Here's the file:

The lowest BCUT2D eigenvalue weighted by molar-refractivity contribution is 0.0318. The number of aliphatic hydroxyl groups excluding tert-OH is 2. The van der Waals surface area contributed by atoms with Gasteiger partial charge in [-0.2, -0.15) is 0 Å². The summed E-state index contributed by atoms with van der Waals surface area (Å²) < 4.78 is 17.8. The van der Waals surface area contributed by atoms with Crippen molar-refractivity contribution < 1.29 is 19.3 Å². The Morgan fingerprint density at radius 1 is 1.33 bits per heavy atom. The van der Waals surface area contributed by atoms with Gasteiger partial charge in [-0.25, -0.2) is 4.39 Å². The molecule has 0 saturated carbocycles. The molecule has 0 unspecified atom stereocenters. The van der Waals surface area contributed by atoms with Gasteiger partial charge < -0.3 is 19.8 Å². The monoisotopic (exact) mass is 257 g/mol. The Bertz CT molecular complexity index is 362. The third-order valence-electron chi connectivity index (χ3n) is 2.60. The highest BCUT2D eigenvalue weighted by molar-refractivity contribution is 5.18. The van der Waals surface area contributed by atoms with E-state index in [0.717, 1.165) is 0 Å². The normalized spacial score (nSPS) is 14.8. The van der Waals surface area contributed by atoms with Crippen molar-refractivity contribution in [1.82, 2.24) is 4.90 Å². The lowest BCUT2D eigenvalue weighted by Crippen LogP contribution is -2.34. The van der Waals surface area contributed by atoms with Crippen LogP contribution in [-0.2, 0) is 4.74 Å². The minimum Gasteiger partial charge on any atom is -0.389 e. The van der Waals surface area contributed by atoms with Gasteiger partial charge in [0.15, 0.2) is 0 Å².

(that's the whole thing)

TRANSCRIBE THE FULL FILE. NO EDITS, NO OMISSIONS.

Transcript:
The lowest BCUT2D eigenvalue weighted by molar-refractivity contribution is 0.0318. The number of aliphatic hydroxyl groups excluding tert-OH is 2. The van der Waals surface area contributed by atoms with Gasteiger partial charge in [-0.2, -0.15) is 0 Å². The summed E-state index contributed by atoms with van der Waals surface area (Å²) < 4.78 is 17.8. The van der Waals surface area contributed by atoms with Crippen molar-refractivity contribution < 1.29 is 19.3 Å². The Morgan fingerprint density at radius 1 is 1.33 bits per heavy atom. The van der Waals surface area contributed by atoms with Gasteiger partial charge in [-0.25, -0.2) is 4.39 Å². The molecule has 0 saturated carbocycles. The molecule has 0 unspecified atom stereocenters. The van der Waals surface area contributed by atoms with Gasteiger partial charge < -0.3 is 19.8 Å². The monoisotopic (exact) mass is 257 g/mol. The Bertz CT molecular complexity index is 362. The third-order valence-electron chi connectivity index (χ3n) is 2.60. The highest BCUT2D eigenvalue weighted by molar-refractivity contribution is 5.18. The van der Waals surface area contributed by atoms with E-state index in [0.717, 1.165) is 0 Å². The normalized spacial score (nSPS) is 14.8. The van der Waals surface area contributed by atoms with Crippen molar-refractivity contribution in [1.82, 2.24) is 4.90 Å². The lowest BCUT2D eigenvalue weighted by Crippen LogP contribution is -2.34. The van der Waals surface area contributed by atoms with Crippen LogP contribution in [-0.2, 0) is 4.74 Å². The minimum Gasteiger partial charge on any atom is -0.389 e. The van der Waals surface area contributed by atoms with Gasteiger partial charge in [0.15, 0.2) is 0 Å².